B.C. conservationists scramble to raise $1.7 million to buy island, Report

B.C. conservationists scramble to raise $1.7 million to buy island, Report
B.C. conservationists scramble to raise $1.7 million to buy island, Report

The B.C. Parks Foundation is raising money to try to buy an Island off the coast of Nanoose.

Each year, the foundation chooses one place to concentrate its fundraising efforts. This year it picked the 40-hectare West Ballenas Island in the Strait of Georgia, “one of B.C.’s most threatened environments,” according to the foundation’s fundraising literature.

While the island would normally be out of reach financially, the foundation was able to reduce the asking price from $2.2 million to $1.7 million. The foundation now has until Nov. 17 to secure the remaining money.

Nanaimo and Area Land Trust said in a letter to its members Wednesday that thanks to an anonymous individual who has offered to provide matching funding toward the purchase, the amount of money needed is “a more manageable $850,000,” and notes that more than half that sum has been raised. NALT said its board of directors has agreed to help promote the B.C. Parks Foundation’s acquisition campaign.

West Ballenas Island is described in the B.C. Parks Foundation’s literature as “an undeveloped island gem and is listed as one of the top 10 most biodiverse sites in the Gulf Islands. It is home to abundant bird populations, rare plants, threatened species and marine life.”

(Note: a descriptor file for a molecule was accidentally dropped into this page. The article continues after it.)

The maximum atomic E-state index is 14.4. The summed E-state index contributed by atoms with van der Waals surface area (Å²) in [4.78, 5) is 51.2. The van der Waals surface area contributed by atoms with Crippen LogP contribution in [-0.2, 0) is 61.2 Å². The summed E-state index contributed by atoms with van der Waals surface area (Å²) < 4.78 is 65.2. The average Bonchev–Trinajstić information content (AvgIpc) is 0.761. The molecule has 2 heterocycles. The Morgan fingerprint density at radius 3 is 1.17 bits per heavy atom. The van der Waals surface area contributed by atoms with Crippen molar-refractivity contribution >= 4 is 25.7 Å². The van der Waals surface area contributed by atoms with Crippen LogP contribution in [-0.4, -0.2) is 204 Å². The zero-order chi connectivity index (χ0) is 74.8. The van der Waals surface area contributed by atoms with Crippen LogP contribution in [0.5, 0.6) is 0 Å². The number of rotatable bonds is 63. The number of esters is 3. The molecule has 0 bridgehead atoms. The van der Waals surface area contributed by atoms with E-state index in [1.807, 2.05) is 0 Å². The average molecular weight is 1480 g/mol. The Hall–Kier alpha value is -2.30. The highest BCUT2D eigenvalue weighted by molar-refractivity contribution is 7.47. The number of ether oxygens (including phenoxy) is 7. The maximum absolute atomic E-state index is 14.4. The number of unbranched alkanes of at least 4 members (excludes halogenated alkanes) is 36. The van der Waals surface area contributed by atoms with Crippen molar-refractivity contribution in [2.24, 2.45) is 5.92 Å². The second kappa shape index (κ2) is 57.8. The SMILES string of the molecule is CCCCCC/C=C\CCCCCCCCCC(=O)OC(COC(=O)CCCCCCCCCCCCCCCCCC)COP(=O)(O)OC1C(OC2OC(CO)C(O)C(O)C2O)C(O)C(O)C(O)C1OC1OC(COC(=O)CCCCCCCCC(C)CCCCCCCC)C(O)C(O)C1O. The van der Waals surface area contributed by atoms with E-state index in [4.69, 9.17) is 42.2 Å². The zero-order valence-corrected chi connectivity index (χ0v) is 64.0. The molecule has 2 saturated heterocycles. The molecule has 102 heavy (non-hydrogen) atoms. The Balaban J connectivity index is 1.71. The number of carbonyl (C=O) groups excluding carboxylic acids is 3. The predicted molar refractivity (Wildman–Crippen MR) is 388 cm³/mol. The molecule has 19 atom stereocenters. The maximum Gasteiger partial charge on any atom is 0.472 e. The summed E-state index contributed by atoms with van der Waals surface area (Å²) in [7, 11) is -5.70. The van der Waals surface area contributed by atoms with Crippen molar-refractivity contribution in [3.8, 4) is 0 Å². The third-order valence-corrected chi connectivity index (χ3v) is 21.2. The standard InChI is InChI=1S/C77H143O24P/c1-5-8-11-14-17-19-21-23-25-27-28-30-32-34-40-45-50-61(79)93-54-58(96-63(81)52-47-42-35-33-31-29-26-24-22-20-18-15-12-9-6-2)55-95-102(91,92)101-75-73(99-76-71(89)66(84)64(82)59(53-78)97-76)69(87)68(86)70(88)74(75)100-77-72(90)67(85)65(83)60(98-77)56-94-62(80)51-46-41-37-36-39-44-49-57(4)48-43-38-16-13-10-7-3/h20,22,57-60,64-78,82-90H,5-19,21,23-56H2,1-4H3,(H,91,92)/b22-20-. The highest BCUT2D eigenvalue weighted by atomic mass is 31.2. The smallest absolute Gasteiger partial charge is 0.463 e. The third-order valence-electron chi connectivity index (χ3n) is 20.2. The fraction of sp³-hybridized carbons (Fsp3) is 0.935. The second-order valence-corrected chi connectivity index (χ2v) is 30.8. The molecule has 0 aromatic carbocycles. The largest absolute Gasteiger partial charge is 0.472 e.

The West Ballenas Island is in a prime location for human use, says the foundation. Part of Snaw-Naw-As First Nation territory and popular with local and international boaters visiting the surrounding archipelago, many people are not aware the island is privately held and zoned for development into a number of individual parcels. The island is the only private non-park parcel remaining in a proposal to establish the Ballenas-Winchelsea Archipelago as a 4,900-hectare marine park.

“As a partner of the Mount Arrowsmith Biosphere Region, the Town of Qualicum Beach is excited at the prospect of protecting this island for future generations, and for the further development of the Ballenas-Winchelsea Archipelago conservation area,” said Mayor Brian Wiese.


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